Ulterior Motives

How goals, both seen and unseen, drive behavior

Tools for Innovation IV: Try a little empathy

Predicting the future requires being a part of the present.

Total Recall Movie PosterEvery once in a while, it is fun to go back and watch an old movie that aims to tell the future. Last week, I decided to introduce my teenagers to Arnold Schwartzenegger's profession before he became governor of California. So, we got Total Recall on video. The movie, based on a science fiction story by Philip K. Dick, came out in 1990.

When you watch an older science fiction movie, some of the details are just slightly off. For example, there are television screens on a subway car. Those screens are all CRTs rather than flat-panel screens. There are computerized information kiosks in a public square (a pretty good prediction), but they require keyboards to input information rather than having touch screens.

A glaring omission, though, is that nobody is carrying cell phones. These days, of course, you can't go anywhere without seeing people on cell phones talking and texting. But in this movie, crowds on the street walked along without anyone on the phone.

Of course, in 1990, nobody walked around with a cell phone. So, there was no reason for the production staff of the movie to envision a world where everyone was attached to portable modes of communication at all times.

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This is, of course, one of the central limitations of being really innovative. Innovation requires being able to envision a future that is actually quite different from the one that we live in. Where some technology or product or service allows us to do things on a routine basis that are simply not part of daily life at the moment.

How can you do that?

One thing that is worth trying is to really put yourself into a situation and then ask yourself what would make the entire experience easier, better, or more fulfilling. The idea that an innovator should understand the experience from the perspective of a user is called empathic design.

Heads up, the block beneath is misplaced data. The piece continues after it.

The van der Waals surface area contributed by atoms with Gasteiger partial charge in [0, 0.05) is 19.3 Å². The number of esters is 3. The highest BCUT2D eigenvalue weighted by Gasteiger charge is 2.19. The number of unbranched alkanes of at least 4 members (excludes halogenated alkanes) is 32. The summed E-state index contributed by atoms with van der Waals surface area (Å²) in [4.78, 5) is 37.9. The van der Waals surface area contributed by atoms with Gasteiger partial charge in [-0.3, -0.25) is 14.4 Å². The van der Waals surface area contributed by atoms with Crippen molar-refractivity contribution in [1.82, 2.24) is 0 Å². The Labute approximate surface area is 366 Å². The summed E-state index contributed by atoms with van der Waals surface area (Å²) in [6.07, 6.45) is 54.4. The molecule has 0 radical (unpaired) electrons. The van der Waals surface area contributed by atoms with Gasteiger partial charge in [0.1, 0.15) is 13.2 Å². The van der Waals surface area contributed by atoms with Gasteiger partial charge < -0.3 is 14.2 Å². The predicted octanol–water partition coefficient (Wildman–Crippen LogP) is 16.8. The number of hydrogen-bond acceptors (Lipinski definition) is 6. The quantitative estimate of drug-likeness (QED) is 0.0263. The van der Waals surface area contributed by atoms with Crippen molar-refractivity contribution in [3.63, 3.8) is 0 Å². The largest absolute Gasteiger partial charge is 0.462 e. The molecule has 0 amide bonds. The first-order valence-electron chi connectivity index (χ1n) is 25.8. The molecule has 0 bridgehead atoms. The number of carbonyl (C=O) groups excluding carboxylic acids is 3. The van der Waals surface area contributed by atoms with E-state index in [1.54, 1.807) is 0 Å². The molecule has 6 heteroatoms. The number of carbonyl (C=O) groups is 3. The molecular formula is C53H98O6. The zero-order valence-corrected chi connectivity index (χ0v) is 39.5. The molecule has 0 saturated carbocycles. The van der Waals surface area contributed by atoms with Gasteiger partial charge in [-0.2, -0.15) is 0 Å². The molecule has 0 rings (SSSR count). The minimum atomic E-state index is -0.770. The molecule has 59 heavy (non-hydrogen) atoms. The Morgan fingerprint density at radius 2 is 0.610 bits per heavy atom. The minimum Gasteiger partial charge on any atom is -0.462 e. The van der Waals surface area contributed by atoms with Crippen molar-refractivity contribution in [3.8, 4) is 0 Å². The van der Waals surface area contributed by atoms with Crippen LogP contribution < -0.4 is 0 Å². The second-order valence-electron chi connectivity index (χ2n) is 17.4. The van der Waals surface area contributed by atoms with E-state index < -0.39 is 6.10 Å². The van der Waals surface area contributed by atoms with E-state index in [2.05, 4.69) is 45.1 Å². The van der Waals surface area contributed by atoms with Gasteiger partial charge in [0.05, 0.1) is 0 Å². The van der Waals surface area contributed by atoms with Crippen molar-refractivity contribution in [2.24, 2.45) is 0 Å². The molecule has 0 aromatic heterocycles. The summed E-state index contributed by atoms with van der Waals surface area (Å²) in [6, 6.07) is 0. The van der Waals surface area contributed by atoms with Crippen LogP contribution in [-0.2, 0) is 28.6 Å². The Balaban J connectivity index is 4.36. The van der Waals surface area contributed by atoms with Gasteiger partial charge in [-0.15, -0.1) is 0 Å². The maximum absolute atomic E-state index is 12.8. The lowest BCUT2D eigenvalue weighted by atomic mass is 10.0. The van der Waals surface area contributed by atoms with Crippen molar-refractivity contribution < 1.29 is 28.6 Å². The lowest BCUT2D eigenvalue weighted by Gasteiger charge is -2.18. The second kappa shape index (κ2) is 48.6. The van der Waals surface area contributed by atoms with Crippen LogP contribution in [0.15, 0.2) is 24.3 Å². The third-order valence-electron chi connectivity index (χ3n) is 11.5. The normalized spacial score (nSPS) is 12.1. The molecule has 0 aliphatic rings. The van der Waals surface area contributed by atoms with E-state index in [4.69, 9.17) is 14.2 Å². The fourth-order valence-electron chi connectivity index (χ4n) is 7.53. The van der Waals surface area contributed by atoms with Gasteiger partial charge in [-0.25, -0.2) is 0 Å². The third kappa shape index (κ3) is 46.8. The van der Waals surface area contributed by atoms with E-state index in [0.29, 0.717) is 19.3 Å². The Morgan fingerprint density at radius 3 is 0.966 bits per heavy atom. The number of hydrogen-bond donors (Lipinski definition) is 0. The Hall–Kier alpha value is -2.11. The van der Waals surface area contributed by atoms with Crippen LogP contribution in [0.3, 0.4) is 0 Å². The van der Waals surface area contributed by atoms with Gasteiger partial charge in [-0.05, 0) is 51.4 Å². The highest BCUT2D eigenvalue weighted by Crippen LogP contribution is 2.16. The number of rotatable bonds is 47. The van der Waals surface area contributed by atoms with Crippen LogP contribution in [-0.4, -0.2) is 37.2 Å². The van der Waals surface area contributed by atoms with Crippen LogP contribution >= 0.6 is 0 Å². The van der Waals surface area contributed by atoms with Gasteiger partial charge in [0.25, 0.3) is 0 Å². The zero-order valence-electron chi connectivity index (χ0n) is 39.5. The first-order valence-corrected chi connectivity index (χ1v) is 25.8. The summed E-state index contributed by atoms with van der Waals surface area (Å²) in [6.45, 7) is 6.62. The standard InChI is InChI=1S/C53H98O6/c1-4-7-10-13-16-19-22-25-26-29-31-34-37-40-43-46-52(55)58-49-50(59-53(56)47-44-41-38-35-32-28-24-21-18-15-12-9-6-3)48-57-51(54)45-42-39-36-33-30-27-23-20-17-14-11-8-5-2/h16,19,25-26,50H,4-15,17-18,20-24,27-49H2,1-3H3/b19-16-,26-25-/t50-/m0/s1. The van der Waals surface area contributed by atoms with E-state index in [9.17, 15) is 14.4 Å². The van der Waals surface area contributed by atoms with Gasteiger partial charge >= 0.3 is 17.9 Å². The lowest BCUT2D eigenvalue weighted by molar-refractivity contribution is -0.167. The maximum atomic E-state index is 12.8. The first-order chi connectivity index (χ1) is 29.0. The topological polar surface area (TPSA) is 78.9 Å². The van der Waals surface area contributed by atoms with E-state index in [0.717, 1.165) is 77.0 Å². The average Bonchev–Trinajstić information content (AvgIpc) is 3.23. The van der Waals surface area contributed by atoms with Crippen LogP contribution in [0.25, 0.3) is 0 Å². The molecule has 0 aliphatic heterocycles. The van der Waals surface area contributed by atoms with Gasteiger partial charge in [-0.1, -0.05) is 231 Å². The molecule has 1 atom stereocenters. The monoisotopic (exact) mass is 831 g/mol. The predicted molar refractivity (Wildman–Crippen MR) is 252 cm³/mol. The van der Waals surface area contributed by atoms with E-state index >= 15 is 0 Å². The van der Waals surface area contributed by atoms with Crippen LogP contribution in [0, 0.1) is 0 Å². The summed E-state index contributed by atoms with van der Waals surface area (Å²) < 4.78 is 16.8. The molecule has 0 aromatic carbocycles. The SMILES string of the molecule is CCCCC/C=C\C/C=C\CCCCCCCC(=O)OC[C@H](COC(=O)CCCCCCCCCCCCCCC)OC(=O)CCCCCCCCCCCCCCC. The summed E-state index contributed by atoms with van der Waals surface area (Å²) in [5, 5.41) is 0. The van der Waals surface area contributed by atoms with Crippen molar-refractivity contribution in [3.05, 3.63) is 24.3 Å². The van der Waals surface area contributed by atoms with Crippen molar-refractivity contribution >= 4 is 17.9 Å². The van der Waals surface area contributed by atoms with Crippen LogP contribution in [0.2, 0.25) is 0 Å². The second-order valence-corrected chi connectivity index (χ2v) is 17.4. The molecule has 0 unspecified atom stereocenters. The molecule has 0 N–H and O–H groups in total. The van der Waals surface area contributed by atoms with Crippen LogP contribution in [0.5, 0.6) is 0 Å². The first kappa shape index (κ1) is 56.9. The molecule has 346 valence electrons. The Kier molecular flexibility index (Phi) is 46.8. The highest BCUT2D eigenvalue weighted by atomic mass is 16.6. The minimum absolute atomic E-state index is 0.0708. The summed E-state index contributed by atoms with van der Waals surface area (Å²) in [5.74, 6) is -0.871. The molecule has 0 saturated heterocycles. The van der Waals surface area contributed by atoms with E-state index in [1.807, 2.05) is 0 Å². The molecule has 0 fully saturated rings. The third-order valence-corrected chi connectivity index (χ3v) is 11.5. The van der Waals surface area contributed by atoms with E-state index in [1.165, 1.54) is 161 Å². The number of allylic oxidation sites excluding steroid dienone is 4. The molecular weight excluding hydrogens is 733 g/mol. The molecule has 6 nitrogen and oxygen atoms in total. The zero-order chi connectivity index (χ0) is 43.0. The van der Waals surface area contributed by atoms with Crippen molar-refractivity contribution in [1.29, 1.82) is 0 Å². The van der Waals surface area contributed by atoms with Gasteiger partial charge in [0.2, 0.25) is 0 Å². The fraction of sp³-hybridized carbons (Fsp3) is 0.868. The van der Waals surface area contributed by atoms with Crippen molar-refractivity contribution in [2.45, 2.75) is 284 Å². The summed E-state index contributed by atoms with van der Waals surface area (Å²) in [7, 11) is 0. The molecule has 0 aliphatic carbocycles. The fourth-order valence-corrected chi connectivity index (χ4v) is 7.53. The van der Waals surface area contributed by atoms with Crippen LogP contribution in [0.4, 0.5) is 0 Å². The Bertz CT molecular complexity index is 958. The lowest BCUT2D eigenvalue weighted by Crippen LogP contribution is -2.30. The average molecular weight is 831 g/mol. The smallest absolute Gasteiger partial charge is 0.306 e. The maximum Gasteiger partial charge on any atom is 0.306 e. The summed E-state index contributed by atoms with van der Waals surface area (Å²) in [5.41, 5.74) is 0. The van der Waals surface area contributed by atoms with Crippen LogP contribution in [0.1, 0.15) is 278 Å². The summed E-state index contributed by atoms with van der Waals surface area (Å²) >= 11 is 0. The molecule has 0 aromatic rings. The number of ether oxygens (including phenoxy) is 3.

It might seem obvious that the perspective of product users should be part of the process of creative design, but in fact it is common for design teams to treat innovation abstractly.

There are a number of reasons why empathic design can be useful.

Engaging in a situation makes the limitations of the current process apparent. For example, there is nothing like trying to learn to program an alarm clock for making it clear to a designer how difficult it is to set an alarm properly.

Alarm ClockEnvisioning the future requires finding a way to ask the right kind of question. Often, innovation starts with a problem to be solved. For example, a group might get together and set about to design a better alarm clock. Framed this way, the group might focus on elements of alarm clocks (the clock face or the alarm) and try to improve them. By engaging in the process of using an alarm clock, though, other issues may arise. For example, users who routinely shut off the alarm and go back to sleep may think about alarm clocks that cannot be easily shut off. Users who have trouble setting alarm clocks may focus on how to improve the interface to allow the clock to be set accurately and easily.

But this embodied experience with a process may also allow a future more distant from our own to be envisioned. Concepts are not purely abstract. They are deeply rooted in the way we see and act on the world. By actually engaging in a situation or process, the designer is able to engage aspects of their concepts that remain dormant when innovation is treated as an abstract exercise.

As a consequence of thinking about the experience of sleeping and waking up, the designer can begin to ask questions about what causes people to wake up. Perhaps components of sunlight could be used to help wake people up. Perhaps beds could be designed so that after it is time to wake up, the bed is no longer a comfortable place to lie down. That is, by thinking about how your body reacts to situations, you may be able to envision a world that does not work exactly the way our world works right now.

In the end, a truly creative innovation is one that turns the world we know now into the world we will know later. In order to get from here to there, we have to engage our minds and bodies in our current world to help us recognize its limitations and opportunities.

 

Art Markman, Ph.D., is a cognitive scientist at the University of Texas whose research spans a range of topics in the way people think.

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